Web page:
Fiona Millais' work is focused primarily on landscapes. Striving to create a sense of journey in her paintings, by which she relates the physical experience of moving through the landscape as well as changes brought on the land by the passing of time, her paintings have a layered, indistinct quality. The forms of the land are often simply rendered in broad brush strokes, semi-abstracted shapes, patterns and lines indicate fields, wooded areas and mountains in the distance, at times contrasted with more detailed studies of flowers or natural objects found on her walks. She often travels to her favourite places near her home in Surrey with her dog, collecting leaves or stones as visual reminders for her future pieces. The objects act as touchstones to a more personal journey as she paints places that are meaningful to her but also reflecting the natural rhythms of the land, but also sometimes focusing on the human imprint on the landscape. She says:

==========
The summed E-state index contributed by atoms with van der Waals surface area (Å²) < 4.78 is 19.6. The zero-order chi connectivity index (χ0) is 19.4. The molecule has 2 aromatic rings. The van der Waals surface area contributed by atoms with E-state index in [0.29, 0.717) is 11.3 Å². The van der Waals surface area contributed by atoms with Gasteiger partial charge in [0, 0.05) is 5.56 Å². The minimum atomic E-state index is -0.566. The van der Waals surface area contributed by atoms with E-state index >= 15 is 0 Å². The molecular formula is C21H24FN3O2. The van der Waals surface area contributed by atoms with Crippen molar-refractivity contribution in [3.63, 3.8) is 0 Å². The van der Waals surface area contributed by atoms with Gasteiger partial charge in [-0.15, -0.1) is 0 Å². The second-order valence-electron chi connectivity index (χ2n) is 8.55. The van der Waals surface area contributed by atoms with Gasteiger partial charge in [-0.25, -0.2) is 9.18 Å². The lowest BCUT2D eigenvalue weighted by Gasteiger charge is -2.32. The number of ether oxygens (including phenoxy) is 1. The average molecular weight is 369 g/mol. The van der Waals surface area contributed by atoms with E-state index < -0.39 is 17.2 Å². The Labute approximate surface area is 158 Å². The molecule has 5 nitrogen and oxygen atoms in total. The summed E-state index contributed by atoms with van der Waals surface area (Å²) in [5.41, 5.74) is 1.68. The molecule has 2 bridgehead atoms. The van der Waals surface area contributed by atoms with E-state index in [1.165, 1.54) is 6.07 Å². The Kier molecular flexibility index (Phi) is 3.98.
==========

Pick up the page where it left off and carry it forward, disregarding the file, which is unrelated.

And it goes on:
"I love the connection between the natural rhythms of the land and how it reflects our presence or the lack of it. The way that landscapes are shaped by ourselves and our ancestors, leaving marks and echoes through time."
She often works on several pieces at once, exploring and developing her ideas through a continuous collection of paintings. Her use of layering over already painted work brings out the idea that the land is never fixed into one solid structure. It is in fact ever changing and always unique - perfectly reflecting her style.
Fiona Millais studied fine art at The University of Newcastle and graduated in 1984. She is also the great-granddaughter of the Pre-Raphaelite painter, Sir John Everett Millais.